Issue:  Vol. 47 / No. 50 / 14 December 2017
 

Kaine has solid LGBT rights record

Many political observers have described Virginia Senator Tim Kaine as a moderate, but his record on equal rights in fact shows a commitment to LGBT citizens.

(Hillary Clinton, with her vice presidential running mate, Virginia Senator Tim Kaine. Photo: Courtesy CNN)

(Hillary Clinton, with her vice presidential running mate, Virginia Senator Tim Kaine. Photo: Courtesy CNN)

After signaling her intent through a Twitter post Friday night, presumptive Democratic presidential nominee Hillary Clinton on Saturday (July 23) afternoon formally announced Kaine as her vice presidential running mate.

Clinton said Kaine is “a progressive who likes to get things done.” She praised his “commitment to social justice,” noting that his early work as an attorney was as a civil rights attorney and praising his leadership on LGBT equality.

Kaine used his first speech on the campaign trail to criticize Republican presidential nominee Donald Trump. He also talked about his faith, his interest in social justice, and caring for everyone in the “rainbow of cultural diversity that embraces all people … regardless of sexual orientation.” He praised Clinton for fighting for the rights of minorities, including LGBT Americans. He said the Clinton-Kaine ticket would have a “strong progressive agenda.”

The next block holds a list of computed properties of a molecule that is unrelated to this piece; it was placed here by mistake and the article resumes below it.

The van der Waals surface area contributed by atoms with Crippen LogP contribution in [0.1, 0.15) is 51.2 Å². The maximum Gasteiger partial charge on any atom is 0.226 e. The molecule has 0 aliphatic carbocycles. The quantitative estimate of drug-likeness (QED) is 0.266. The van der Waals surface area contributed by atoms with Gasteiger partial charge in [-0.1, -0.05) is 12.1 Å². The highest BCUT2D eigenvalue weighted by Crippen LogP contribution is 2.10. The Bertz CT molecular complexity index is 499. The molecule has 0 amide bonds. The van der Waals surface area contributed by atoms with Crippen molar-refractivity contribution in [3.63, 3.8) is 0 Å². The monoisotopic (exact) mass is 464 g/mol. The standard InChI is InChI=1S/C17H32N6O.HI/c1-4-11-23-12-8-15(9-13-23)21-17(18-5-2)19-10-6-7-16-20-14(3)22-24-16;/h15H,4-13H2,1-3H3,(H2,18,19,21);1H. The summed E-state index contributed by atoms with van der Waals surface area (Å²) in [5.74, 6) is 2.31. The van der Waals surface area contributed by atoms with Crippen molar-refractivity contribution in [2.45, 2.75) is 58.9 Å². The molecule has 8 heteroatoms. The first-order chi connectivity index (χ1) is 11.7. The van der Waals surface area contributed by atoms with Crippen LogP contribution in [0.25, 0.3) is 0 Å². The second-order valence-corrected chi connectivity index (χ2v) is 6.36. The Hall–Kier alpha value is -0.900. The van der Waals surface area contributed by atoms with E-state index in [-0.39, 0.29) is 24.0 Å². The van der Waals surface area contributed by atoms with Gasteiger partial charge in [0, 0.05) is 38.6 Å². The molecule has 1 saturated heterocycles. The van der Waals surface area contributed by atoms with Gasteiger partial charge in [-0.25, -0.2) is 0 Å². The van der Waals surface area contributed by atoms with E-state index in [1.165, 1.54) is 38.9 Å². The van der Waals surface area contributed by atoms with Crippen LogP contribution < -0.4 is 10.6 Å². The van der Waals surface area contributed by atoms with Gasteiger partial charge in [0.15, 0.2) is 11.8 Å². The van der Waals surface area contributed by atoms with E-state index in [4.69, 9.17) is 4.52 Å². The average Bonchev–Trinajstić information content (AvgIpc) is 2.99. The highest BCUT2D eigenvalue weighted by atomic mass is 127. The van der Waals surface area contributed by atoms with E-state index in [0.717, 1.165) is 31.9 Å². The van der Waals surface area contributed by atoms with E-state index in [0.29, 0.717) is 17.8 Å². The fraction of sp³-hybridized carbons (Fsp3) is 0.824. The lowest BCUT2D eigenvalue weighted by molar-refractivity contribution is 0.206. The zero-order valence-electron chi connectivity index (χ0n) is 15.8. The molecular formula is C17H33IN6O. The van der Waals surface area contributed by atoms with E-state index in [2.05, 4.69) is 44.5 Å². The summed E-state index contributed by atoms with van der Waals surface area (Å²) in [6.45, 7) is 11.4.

Since entering his first term in the U.S. Senate in 2013, Kaine, 58, earned a 90 score from the Human Rights Campaign Congressional Scorecard. The 10-point deduction appears to have been his decision not to co-sponsor two bills: the Student Non-Discrimination Act and the Safe Schools Improvement Act.

But Kaine is a chief sponsor of Equal Dignity for Married Taxpayers Act, seeking to provide for equal treatment of LGBT citizens under federal tax codes. He is a co-sponsor of the Equality Act, which seeks a federal law to prohibit discrimination based on sexual orientation and gender identity in the workplace and housing. And he voted for and co-sponsored the Employment Non-Discrimination Act in 2013, when the Senate passed the measure.

He also urged President Barack Obama to issue an executive order banning discrimination based on sexual orientation and gender identity by contractors doing business with the federal government.

Last month, following the attack on an LGBT nightclub in Orlando, Kaine joined lesbian Senator Tammy Baldwin (D-Wisconsin) and 22 other senators in a letter to urge the Food and Drug Administration to end its “discriminatory blood donation policy for men who have sex with men.” He was also among 40 senators to ask the Department of Education to provide guidance to schools on how to best provide for the “protection of LGBT students.”

Also last month, Kaine signed onto a friend-of-the-court brief in a case in the Second U.S. Circuit Court of Appeals, arguing that Title VII of the federal Civil Rights Act already prohibits discrimination based on sexual orientation and gender identity.